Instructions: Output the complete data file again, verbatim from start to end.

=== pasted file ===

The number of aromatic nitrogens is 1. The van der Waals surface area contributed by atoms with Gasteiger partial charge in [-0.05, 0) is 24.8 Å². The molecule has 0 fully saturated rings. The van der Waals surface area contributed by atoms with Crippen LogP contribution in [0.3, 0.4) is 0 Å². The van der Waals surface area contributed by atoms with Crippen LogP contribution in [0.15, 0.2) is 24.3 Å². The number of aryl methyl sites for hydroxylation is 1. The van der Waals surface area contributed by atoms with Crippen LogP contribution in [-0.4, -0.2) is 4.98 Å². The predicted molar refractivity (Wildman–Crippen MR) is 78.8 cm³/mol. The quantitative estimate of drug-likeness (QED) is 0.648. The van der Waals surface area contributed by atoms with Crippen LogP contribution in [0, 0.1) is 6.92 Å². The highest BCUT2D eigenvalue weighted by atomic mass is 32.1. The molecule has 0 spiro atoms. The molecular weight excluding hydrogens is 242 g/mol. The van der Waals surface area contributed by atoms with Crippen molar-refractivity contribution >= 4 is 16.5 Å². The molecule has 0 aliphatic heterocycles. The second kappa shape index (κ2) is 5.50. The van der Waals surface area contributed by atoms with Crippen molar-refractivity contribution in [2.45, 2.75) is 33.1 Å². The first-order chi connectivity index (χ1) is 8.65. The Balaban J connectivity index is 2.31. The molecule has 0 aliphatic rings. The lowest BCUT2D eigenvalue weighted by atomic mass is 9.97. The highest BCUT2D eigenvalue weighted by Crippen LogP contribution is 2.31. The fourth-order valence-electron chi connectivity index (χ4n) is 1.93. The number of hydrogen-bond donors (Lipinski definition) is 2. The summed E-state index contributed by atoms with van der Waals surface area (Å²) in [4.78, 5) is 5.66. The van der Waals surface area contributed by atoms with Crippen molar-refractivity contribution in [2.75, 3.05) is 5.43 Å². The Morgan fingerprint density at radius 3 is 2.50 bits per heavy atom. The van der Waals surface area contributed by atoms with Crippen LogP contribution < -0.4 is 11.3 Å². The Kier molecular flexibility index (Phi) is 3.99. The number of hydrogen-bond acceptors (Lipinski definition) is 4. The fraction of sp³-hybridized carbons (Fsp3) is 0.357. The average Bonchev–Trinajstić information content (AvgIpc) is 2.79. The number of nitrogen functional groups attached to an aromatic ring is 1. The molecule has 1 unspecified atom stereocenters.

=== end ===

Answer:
The number of aromatic nitrogens is 1. The van der Waals surface area contributed by atoms with Gasteiger partial charge in [-0.05, 0) is 24.8 Å². The molecule has 0 fully saturated rings. The van der Waals surface area contributed by atoms with Crippen LogP contribution in [0.3, 0.4) is 0 Å². The van der Waals surface area contributed by atoms with Crippen LogP contribution in [0.15, 0.2) is 24.3 Å². The number of aryl methyl sites for hydroxylation is 1. The van der Waals surface area contributed by atoms with Crippen LogP contribution in [-0.4, -0.2) is 4.98 Å². The predicted molar refractivity (Wildman–Crippen MR) is 78.8 cm³/mol. The quantitative estimate of drug-likeness (QED) is 0.648. The van der Waals surface area contributed by atoms with Crippen LogP contribution in [0, 0.1) is 6.92 Å². The highest BCUT2D eigenvalue weighted by atomic mass is 32.1. The molecule has 0 spiro atoms. The molecular weight excluding hydrogens is 242 g/mol. The van der Waals surface area contributed by atoms with Crippen molar-refractivity contribution >= 4 is 16.5 Å². The molecule has 0 aliphatic heterocycles. The second kappa shape index (κ2) is 5.50. The van der Waals surface area contributed by atoms with Crippen molar-refractivity contribution in [2.45, 2.75) is 33.1 Å². The first-order chi connectivity index (χ1) is 8.65. The Balaban J connectivity index is 2.31. The molecule has 0 aliphatic rings. The lowest BCUT2D eigenvalue weighted by atomic mass is 9.97. The highest BCUT2D eigenvalue weighted by Crippen LogP contribution is 2.31. The fourth-order valence-electron chi connectivity index (χ4n) is 1.93. The number of hydrogen-bond donors (Lipinski definition) is 2. The summed E-state index contributed by atoms with van der Waals surface area (Å²) in [4.78, 5) is 5.66. The van der Waals surface area contributed by atoms with Crippen molar-refractivity contribution in [2.75, 3.05) is 5.43 Å². The Morgan fingerprint density at radius 3 is 2.50 bits per heavy atom. The van der Waals surface area contributed by atoms with Crippen LogP contribution < -0.4 is 11.3 Å². The Kier molecular flexibility index (Phi) is 3.99. The number of hydrogen-bond acceptors (Lipinski definition) is 4. The fraction of sp³-hybridized carbons (Fsp3) is 0.357. The average Bonchev–Trinajstić information content (AvgIpc) is 2.79. The number of nitrogen functional groups attached to an aromatic ring is 1. The molecule has 1 unspecified atom stereocenters.